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Sports historians typically date the Golden Age of Baseball from 1947 to 1957. During this time, Americans were full of hope and optimism, having beaten back the forces of fascism in World War II and created a thriving economy. While all of America was swept up in the allure of the country’s greatest pastime, baseball was especially important to New York City during the sport’s golden age. At the time, the Big Apple was home to three hugely successful, albeit incredibly different, teams: the Yankees, the Dodgers, and the Giants. Examining the contributions these three teams made to New York during the Golden Age of Baseball serves as an important reminder of the continuing influence baseball has on New York.

The Yankees of the era were the quintessential American team. During the Golden Age, the Yankees went to the World Series eight times and won the greatest jewel of baseball’s crown seven times. The Yankees of the Golden Age were especially well-known for their top players, none more so than the great Joe DiMaggio. DiMaggio took on the legacy of Yankees greats like Babe Ruth and Lou Gehrig by leading the team to victory with the likes of other legends of the era, including Yogi Berra and Mickey Mantle.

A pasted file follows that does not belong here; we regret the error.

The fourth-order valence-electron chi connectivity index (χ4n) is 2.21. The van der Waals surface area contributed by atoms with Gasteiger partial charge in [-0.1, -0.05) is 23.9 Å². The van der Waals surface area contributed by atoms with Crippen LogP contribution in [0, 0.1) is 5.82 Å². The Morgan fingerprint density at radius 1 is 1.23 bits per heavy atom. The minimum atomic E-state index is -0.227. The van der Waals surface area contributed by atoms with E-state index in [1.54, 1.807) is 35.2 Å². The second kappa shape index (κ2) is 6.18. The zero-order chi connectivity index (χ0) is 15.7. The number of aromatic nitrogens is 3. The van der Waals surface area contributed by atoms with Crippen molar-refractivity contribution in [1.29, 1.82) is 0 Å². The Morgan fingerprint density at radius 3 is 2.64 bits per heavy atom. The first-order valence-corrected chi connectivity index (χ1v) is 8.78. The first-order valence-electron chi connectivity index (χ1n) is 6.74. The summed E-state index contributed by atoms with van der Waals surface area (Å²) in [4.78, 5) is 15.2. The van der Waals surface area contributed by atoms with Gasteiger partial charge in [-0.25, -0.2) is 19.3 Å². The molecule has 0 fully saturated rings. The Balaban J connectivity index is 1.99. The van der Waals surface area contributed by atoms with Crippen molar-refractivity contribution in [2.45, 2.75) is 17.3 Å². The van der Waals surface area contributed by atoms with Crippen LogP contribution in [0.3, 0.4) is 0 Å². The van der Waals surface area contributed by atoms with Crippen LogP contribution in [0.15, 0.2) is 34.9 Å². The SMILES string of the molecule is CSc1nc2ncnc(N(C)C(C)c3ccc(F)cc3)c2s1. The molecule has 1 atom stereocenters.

While great in their own right, the Dodgers are usually seen as the antithesis of the Yankees. Based in Brooklyn, the Dodgers embraced the aura of a smalltown team when compared to the big corporate powerhouse that was the Yankees. During the Golden Era, the Dodgers led the way in integrating Major League Baseball by signing Jackie Robinson as the team’s second baseman. Robinson’s placement on the Dodgers proved to Americans that everyone could not only compete at a professional level but excel as well. Known for their rivalry with the Yankees, the Dodgers would finally beat the Bronx Bombers during a nail-biting 7-game World Series in 1955.

Last but not least, the Giants of the era showed the world all that could be accomplished through grit and raw skill. Once the reigning champions of New York, the Giants had come on hard times as they stood against the might of the burgeoning Yankees. As the 1951 playoffs approached, the Giants were behind their other crosstown rival, the Dodgers, by 13 and a half games. Catching up to the Dodgers, the Giants won an improbable match to score the pennant when Bobby Thompson hit one of the greatest home runs in the history of the sport. Like the Dodgers, the Giants won one World Series during the era, bringing the championship win home for New York in 1954.